NOTE: The modem drivers DON'T WORK with a PREEPTIVE kernel. So, if you've installed rml's patches, recompile the kernel without them if you want to use the modem.
Install LinEAK (the version that comes with Debian SID is ok). Copy this lineakkb.def file over the one you'll have in /etc/, launch lineakd and configure your keys with lineakconfig. For more information about installing/configuring/using LinEAK, check its docs.

There are other ways to manage these keys. For example, GNOME 2.2 provides its own multimedia-keys daemon with a nifty graphic interface. KDE may include a similar program, too.
The MultiPort is a special expansion slot in Compaq's laptops. It's located at the back of the screen, i.e., on the top of the lid when you close it. The most useful application for this expansion slot is getting a wireless card, as it won't use the ONLY PCMCIA slot of the laptop and, besides that, it allows a larger antenna and the antenna is more protected (it's inside the laptop's lid). The MultiPort technology itself is derived from USB's, there's more info about it on this Compaq web page.

I've got a Compaq Wireless Lan W200 Multiport card. This card was unsupported until a cople of weeks. There's now a driver by Manuel Estrada Sainz available here. The drivers compile and seem to work, but unfortunatelly I don't have a wireless AP at the moment so I haven't tested if they work (they should).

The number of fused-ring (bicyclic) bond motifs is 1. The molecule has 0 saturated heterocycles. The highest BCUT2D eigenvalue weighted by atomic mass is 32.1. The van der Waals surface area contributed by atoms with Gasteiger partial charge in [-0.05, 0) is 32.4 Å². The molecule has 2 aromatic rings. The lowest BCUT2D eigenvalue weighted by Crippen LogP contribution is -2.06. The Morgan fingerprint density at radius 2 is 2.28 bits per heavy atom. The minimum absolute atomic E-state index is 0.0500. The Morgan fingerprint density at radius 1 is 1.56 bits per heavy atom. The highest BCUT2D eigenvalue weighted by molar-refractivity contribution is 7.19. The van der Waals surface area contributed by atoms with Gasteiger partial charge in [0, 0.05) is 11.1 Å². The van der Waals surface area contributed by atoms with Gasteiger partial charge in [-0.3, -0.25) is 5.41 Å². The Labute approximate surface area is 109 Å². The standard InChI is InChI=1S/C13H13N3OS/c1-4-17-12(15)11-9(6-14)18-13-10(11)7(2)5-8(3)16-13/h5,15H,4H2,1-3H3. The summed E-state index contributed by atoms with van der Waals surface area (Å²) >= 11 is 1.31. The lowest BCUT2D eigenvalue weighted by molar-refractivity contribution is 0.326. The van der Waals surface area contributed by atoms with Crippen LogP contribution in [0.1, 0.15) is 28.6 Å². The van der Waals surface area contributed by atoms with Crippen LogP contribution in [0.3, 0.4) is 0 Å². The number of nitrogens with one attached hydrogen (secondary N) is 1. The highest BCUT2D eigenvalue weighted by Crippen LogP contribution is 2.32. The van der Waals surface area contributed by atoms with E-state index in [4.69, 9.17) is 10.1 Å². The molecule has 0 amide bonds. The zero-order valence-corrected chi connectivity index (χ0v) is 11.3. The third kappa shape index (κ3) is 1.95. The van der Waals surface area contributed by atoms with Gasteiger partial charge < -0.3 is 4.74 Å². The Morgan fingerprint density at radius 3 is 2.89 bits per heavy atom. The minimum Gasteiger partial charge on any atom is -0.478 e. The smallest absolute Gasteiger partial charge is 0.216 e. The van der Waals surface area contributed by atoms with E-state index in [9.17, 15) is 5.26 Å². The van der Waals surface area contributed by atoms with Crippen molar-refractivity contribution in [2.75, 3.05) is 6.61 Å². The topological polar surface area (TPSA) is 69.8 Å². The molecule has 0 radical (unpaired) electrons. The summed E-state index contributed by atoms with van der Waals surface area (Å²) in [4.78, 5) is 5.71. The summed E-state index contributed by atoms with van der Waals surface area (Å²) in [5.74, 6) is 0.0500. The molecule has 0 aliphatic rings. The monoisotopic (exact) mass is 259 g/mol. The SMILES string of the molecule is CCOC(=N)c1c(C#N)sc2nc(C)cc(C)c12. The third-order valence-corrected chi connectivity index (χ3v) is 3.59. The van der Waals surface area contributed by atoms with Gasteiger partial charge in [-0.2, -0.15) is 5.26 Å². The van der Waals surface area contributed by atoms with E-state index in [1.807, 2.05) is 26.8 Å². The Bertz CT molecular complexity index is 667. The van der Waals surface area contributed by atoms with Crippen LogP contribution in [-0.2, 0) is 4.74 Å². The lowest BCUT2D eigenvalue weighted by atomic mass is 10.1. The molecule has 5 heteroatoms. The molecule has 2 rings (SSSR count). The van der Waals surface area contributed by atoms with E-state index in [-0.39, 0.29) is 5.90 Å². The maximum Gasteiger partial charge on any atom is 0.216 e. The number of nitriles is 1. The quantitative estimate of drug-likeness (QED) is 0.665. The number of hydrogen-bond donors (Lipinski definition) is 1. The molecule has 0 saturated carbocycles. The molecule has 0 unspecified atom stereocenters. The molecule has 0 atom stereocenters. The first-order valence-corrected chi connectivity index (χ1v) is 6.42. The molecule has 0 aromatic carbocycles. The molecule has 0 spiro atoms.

Anyway, the laptop's MultiPort slot itself seems to work without problems. The multiport slot is just a hacked USB port, and after installing the wireless card and pressing Fn+F2 to turn it on, the hotplug daemon detects a new USB device and all its information is shown in the logs (/var/log/syslog). So the system detects the module as an USB device correctly, and after loading the drivers I can configure the card. So I guess everything works (the port and the card).

Thanks to Al Stone of the debian-laptops list for all the info on the MultiPort technology.
I want to give this patch a try one of these days but still haven't had the time, so I'll mention it here just in case you don't know about it.

The whole idea behind the Software Suspend project is to save a "snapshot" of the running system (memory, processes states, etc) into the swap partition before turning the system down. This way, when it's bought up again, it can recover this "snapshot" and the whole system will be in the same state you left it (say, with an X session, Mozilla browsing some web, and an xterm compiling the kernel).